17 October 2014

There are good reasons why the Lord wrote down the Ten Commandments on stone tablets and not on a computer chip. He didn’t want Moses choosing just his favorite six.

The sun had not set on Election Day when The San Jose Mercury News gave us the good news: “No Major Glitches Reported with Electronic Voting Machines .”

I was glad to hear that! But I had a question for the Mercury and all the other papers that had repeated this happy news, “How do you know?” Exactly what tests of the computer processors did you conduct, what electronic log audit did you review, what paper trail did you follow? Exactly how, my journalist comrades, did you conclude that the new touch-screen voting machines recorded the vote as voters intended?

If the computers are hacked, if the central tabulators in far-off locations are messed with, what exactly did you expect to see—smoke rising from the computer tabulators? A siren going off with a metallic voice screeching, I’ve been hacked! I’ve been hacked!?

Why is it that America’s media elite nearly broke its collective legs in rushing to report that all was A-OK with the touch-screen machines used by 36 million voters? The voters themselves, at exit polls, said they voted for Kerry, but the computers tell us they were lying: The computers said that more people secretly voted for Bush. The computers never get it wrong, are never messed with, never crash.

We hope.

I’m not going to tell you that the computers were hacked on November 2. I don’t know. But for the Media-Bush Axis to pronounce that all went well, that no one toyed with our tallies, without taking twenty minutes to check out the weird data leaking out, is journalism that would have made Pravda proud.

There’s too much evidence of systematic anomalies and problems to say, “All’s well, sleep tight.”

A month after the election, I flew to Columbus, Ohio, and met with investigators Bob Fitrakis and Harvey Wasserman. Unlike the Mercury and the rest of the media’s see-no-evil gang, Fitrakis and Wasserman thought they should actually get these basic documents that backed up the touch-screen tallies. As was their right under the states’ Freedom of Information Law. They petitioned officials in the state to produce their voting-machine backup logs. The first reply was none too comforting.

“The backup tapes have been destroyed so as not to conflict with the official tally and create confusion.”

Huh? The computer logs were different than the “official” totals... so the county did the right thing: threw the evidence in the garbage.

Wasserman and Fitrakis were gob smacked—not just because the true vote was tossed out but because, as lawyers, they told me that chucking voting records is a crime. But heck, if a presidental election can be shoplifted, early recycling of some official papers seems like pretty small stuff.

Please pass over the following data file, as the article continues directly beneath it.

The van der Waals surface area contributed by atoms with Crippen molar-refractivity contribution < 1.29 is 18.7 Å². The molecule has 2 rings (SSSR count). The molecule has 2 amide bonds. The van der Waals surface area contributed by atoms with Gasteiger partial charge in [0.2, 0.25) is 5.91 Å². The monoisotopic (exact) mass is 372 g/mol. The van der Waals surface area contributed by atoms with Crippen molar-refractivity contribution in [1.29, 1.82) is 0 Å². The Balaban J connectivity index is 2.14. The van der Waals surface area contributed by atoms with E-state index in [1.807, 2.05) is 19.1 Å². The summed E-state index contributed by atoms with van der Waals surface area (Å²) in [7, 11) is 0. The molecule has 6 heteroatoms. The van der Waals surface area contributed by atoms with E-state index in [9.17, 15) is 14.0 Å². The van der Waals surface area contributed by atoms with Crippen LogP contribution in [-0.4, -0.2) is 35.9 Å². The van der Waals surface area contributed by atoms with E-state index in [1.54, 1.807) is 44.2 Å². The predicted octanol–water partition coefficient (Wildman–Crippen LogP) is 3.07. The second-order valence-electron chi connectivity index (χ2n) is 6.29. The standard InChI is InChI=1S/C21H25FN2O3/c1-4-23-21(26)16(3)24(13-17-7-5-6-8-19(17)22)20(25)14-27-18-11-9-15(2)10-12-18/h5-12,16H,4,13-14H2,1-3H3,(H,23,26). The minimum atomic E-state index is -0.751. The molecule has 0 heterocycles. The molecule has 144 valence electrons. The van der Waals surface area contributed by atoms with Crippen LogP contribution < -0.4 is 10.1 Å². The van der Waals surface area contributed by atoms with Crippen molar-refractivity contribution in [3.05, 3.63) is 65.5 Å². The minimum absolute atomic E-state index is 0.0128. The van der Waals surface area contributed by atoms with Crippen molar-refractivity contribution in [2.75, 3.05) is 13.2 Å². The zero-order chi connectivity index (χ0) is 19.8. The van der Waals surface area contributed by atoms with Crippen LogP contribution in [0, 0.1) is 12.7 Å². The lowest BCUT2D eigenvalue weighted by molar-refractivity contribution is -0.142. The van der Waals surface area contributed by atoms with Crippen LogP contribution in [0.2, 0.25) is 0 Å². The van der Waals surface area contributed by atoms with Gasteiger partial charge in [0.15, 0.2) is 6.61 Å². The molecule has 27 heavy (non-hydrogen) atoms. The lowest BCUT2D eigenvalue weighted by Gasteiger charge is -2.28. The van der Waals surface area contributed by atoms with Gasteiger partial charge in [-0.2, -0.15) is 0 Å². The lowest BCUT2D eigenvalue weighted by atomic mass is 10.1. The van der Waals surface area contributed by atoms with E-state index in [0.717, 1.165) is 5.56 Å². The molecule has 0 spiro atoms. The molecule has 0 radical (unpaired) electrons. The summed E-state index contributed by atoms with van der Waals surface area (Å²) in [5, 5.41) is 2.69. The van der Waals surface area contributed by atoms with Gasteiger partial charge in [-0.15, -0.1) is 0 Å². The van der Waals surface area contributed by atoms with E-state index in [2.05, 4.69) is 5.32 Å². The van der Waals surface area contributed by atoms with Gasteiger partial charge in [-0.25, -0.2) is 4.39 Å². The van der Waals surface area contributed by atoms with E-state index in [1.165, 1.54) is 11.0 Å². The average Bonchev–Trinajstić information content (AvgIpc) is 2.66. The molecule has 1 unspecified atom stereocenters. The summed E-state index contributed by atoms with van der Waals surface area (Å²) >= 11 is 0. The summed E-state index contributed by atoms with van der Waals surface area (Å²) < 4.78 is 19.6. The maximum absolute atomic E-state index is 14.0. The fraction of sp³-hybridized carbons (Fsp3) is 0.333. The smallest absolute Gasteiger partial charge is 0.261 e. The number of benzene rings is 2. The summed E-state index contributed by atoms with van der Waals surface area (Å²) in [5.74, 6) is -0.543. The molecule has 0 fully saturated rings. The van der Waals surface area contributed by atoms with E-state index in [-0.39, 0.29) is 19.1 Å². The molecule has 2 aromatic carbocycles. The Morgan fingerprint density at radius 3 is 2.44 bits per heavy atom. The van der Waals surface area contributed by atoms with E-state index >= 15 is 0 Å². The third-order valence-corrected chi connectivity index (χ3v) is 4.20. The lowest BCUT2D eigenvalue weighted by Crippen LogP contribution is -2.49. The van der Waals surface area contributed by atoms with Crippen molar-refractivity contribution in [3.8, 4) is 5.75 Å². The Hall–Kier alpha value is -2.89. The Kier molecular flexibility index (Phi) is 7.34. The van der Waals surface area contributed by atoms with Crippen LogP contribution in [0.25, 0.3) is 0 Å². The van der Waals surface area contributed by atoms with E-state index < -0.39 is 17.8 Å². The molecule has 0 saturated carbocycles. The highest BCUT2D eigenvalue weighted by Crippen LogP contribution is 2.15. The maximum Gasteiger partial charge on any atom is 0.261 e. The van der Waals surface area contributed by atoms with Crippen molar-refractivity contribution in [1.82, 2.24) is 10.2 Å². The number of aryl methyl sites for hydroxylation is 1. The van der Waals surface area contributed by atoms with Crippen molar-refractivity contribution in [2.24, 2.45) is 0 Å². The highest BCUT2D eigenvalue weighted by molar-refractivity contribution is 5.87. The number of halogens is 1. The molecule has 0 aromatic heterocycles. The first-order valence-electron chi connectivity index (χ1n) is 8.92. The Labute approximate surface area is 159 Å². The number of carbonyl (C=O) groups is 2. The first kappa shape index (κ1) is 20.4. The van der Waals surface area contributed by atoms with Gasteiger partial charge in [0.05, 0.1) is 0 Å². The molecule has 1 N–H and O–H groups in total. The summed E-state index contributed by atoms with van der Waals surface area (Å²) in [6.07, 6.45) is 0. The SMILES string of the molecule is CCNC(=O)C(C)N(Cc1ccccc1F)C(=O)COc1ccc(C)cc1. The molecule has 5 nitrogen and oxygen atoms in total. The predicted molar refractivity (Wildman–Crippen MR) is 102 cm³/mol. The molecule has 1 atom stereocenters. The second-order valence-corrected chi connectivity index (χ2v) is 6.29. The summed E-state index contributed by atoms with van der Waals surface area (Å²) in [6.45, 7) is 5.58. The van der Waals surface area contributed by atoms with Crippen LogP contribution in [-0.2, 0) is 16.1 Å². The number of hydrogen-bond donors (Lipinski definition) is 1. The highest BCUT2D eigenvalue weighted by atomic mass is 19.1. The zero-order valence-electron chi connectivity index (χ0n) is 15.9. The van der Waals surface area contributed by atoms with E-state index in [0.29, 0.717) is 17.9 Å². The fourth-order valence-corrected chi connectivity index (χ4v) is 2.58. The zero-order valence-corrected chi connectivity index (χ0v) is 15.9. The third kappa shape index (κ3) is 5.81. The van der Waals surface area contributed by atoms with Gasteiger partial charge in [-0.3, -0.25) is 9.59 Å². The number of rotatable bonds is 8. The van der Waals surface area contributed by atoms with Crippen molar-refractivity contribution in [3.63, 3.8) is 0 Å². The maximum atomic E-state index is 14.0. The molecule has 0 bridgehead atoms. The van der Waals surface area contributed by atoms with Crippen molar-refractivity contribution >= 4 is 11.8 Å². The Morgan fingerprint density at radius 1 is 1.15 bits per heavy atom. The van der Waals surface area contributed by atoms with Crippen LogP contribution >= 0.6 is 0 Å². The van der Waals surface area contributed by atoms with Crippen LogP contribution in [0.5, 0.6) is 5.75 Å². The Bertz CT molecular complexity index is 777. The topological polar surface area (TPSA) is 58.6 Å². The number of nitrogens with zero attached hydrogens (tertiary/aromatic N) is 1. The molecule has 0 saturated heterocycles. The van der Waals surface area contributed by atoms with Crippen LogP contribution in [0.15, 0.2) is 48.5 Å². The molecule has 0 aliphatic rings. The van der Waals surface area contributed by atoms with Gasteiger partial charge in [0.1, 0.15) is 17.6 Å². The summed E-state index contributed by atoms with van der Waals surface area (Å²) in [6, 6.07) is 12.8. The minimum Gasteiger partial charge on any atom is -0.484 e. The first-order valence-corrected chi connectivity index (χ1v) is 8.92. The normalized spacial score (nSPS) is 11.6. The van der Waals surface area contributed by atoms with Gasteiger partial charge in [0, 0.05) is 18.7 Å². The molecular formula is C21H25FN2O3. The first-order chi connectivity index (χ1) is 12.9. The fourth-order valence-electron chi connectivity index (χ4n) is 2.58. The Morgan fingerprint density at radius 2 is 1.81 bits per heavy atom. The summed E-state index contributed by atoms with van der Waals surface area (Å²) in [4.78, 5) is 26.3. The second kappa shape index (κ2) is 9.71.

What about the other counties? Once the two lawyers started raising a stink, the other counties simply refused to hand over the records.

I’d feel a whole lot better about democracy-in-a-box if I could get a receipt for my vote. I get a receipt for a Slurpee, I get a bank statement on my ATM withdrawals, why not a receipt for my choice for president? And by “receipt,” I don’t mean something you take out of the voting booth. That wouldn’t do much good. The “receipt” is a printed copy of your ballot with all choices marked. Put that printed paper ballot in a locked box at the polling station and—voilá!—any questions about the computer can be answered by matching them to the ballots it printed.

But, we were told, that can’t be done.

But it can be. Maybe not in Third World places like Florida or Ohio, but it was accomplished in Venezuela. There, President Hugo Chávez, facing a recall vote, feared that opposition governors would steal the election. All the voting booths in the nation were converted to computers that printed paper ballots—so you could see and touch your ballot (or smell and taste it, if you wished). Chávez won by a million votes—and when the Bush Administration yowled at the outcome, Chávez said, “Well, recount the votes.” A fair election with verified paper audit: one more reason to hate Hugo Chávez.

By the way, Venezuela’s computer vote machines that could, astonishingly, print out ballots, were made in Florida.

Back in the USA, Sequoia Voting Systems, Inc., the company with the funky push-button machines that ate the Chicano vote in New Mexico, was busy rolling out its new computer democracy machines. Three months before the 2004 election the company showed off its new touch-screen box to the California State Legislature with a waycool button that could switch the screen from English to Spanish. It worked perfectly—until you counted the votes. The choices of those who used the English-language screen tallied just fine. But if a voter hit the “Español” button, it turns out, their vote didn’t add to the machine’s totals. The company said it was just a glitch they would fix. Maybe they did, but ¿ quién sabe ?

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Excerpted from Armed Madhouse by Greg Palast, by permission of Dutton, a member of Penguin Group (USA) Inc. ©2006 by Greg Palast. For more information and updates, please go to GregPalast.com .